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Top Shops feature champ

Agriculture.com Staff 01/07/2007 @ 7:57pm

Roger Johnson is a model of self-sufficiency. A farmyard of homebuilt machinery has exited the doors of his Chandler, Minnesota, shop.

Yet, the most impressive of all his fabrications is a hoist that assisted in building much of that machinery. "Because of the limited amount of shop space, I decided to custom build a crane hoist that didn't take up much room," Johnson explains.

In addition to tending to lifting duties, Johnson's hoist does double duty as an elevator to provide easy access to his storage loft.

The feature-rich design of the hoist won Johnson the Best Shop Feature category of Successful Farming magazine's Top Shopsâ„¢ Contest.

Johnson's mast of jib hoist is as homebuilt as an invention can get. The structure is fabricated almost entirely from salvage materials. For example, the hoist's tower is a 6x8-inch toolbar from a six-row cultivator. "The bottom of that bar is bolted to the cement floor. Plus, it is bolted to the framework of the loft (about halfway up the tower), while its top is anchored to the shop's structural ridge."

For the hoist's mast, Johnson fashioned an Extanda boom from two toolbars, one of which fits inside the other. The exterior bar came off a four-row cultivator and is reinforced by an overhead rod steel bridge support.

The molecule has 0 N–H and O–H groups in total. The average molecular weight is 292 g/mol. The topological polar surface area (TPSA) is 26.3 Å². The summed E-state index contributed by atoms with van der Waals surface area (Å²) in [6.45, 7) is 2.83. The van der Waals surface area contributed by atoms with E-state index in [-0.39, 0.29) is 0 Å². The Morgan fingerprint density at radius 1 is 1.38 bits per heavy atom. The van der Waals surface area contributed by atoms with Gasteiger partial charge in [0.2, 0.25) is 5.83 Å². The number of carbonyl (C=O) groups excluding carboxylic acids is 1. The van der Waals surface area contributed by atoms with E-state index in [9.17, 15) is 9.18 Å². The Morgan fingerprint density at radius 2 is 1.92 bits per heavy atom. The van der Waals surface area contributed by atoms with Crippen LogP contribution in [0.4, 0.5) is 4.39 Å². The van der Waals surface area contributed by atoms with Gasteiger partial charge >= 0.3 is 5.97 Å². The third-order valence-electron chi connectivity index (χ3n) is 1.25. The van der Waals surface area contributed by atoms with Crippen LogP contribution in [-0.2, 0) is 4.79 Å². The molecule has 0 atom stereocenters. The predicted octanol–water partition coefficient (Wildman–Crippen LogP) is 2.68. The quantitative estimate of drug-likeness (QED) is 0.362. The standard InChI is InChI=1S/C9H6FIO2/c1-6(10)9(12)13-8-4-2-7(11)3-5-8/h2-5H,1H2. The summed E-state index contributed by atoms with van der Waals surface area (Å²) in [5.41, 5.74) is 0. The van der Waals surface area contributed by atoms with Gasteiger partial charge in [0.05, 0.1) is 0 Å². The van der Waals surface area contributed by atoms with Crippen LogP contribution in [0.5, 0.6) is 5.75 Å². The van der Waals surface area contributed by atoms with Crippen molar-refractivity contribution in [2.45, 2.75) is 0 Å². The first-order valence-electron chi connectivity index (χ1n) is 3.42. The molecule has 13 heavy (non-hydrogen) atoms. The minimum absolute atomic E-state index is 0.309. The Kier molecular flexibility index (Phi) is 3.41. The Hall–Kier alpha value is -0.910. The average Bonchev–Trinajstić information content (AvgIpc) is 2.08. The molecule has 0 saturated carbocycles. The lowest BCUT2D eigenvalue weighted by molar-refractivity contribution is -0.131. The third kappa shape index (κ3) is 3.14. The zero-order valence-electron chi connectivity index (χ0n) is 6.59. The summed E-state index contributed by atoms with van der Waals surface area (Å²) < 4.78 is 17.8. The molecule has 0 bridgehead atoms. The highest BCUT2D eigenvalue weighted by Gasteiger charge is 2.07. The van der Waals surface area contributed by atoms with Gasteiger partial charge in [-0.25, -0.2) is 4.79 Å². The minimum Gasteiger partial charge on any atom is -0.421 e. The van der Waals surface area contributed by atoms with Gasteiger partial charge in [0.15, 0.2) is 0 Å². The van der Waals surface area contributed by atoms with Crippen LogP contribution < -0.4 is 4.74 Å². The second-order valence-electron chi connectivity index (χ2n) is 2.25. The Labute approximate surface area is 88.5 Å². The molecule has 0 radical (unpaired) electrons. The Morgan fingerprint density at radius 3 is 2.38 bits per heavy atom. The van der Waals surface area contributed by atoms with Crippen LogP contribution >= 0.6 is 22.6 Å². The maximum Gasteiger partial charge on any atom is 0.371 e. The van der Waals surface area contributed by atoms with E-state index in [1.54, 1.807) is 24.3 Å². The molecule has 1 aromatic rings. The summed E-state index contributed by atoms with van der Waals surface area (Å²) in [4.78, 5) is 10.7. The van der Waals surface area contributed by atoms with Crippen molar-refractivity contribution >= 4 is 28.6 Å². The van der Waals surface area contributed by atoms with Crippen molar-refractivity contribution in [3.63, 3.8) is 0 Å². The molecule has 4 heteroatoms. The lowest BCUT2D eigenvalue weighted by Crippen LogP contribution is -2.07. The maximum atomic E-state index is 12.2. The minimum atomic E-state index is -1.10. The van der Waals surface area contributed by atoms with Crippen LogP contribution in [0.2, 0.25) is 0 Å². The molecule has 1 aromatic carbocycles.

The interior toolbar came from a disk wing. It slides out 29 inches pushed by a two-way hydraulic cylinder mounted inside the exterior bar, thus earning its Extanda name.

The entire mast is raised or lowered as much as 8 feet (at the end of the mast) with a 4-inch-diameter cylinder. Plus, Johnson added a 2,000-pound winch; its cable passes through a pulley at the end of the mast. The winch operates off a 12-volt battery connected to a trickle charger. "That winch comes in very handy for accurately lowering things very slowly into place," Johnson adds.

Finally, the mast swings right or left in a 180° arc thanks to an innovative hydraulically operated chain drive. Pressure for the cylinders as well as the hydraulic orbit motor comes from a hydraulic pump driven off a 3-hp. electric motor. Hoist control is provided through an electric-over-hydraulic valve assembly. That assembly is connected to a custom-built control box via a 25-foot cord.

As if Johnson's hoist isn't feature-rich enough, he added something that is truly unique. Running up and down the side of the mast is a man lift consisting of expanded metal and 2×2-inch tube steel platform. An 880-pound electric winch mounted at the top of the tower propels the lift up or down. For safety's sake, Johnson added a braking system consisting of "a dog-style latch that pushes against the side of the tower when the lift is going up. A pedal must be pushed in order to lower the lift," he explains.

As a final touch, Johnson mounted a hydraulic splitter valve at the bottom of the tower to deliver fluid power from the hydraulic pump to the shop floor. "This way I do not need a tractor in the shop in order to raise or lower equipment," he says.

Roger Johnson is a model of self-sufficiency. A farmyard of homebuilt machinery has exited the doors of his Chandler, Minnesota, shop.





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